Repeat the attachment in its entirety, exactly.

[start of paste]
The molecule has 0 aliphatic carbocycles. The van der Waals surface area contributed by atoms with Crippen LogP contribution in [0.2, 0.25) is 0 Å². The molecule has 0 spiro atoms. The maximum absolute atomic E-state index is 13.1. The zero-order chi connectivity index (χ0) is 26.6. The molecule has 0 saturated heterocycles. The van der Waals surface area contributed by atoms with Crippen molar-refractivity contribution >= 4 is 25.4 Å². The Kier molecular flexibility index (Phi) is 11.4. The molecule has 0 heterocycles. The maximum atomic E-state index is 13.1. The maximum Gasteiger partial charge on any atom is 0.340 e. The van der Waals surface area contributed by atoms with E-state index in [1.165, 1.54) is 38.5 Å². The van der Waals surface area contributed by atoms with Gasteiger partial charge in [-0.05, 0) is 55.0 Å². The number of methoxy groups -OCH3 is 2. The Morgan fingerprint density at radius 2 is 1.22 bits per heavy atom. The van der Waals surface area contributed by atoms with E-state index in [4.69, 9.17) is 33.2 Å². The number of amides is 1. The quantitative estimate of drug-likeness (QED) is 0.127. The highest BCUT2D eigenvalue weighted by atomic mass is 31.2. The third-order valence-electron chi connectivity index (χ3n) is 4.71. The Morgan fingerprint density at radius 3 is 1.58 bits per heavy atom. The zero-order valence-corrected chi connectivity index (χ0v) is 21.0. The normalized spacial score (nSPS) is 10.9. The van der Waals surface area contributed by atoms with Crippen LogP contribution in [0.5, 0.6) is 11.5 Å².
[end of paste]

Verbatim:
The molecule has 0 aliphatic carbocycles. The van der Waals surface area contributed by atoms with Crippen LogP contribution in [0.2, 0.25) is 0 Å². The molecule has 0 spiro atoms. The maximum absolute atomic E-state index is 13.1. The zero-order chi connectivity index (χ0) is 26.6. The molecule has 0 saturated heterocycles. The van der Waals surface area contributed by atoms with Crippen molar-refractivity contribution >= 4 is 25.4 Å². The Kier molecular flexibility index (Phi) is 11.4. The molecule has 0 heterocycles. The maximum atomic E-state index is 13.1. The maximum Gasteiger partial charge on any atom is 0.340 e. The van der Waals surface area contributed by atoms with E-state index in [1.165, 1.54) is 38.5 Å². The van der Waals surface area contributed by atoms with Gasteiger partial charge in [-0.05, 0) is 55.0 Å². The number of methoxy groups -OCH3 is 2. The Morgan fingerprint density at radius 2 is 1.22 bits per heavy atom. The van der Waals surface area contributed by atoms with E-state index in [4.69, 9.17) is 33.2 Å². The number of amides is 1. The quantitative estimate of drug-likeness (QED) is 0.127. The highest BCUT2D eigenvalue weighted by atomic mass is 31.2. The third-order valence-electron chi connectivity index (χ3n) is 4.71. The Morgan fingerprint density at radius 3 is 1.58 bits per heavy atom. The zero-order valence-corrected chi connectivity index (χ0v) is 21.0. The normalized spacial score (nSPS) is 10.9. The van der Waals surface area contributed by atoms with Crippen LogP contribution in [0.5, 0.6) is 11.5 Å².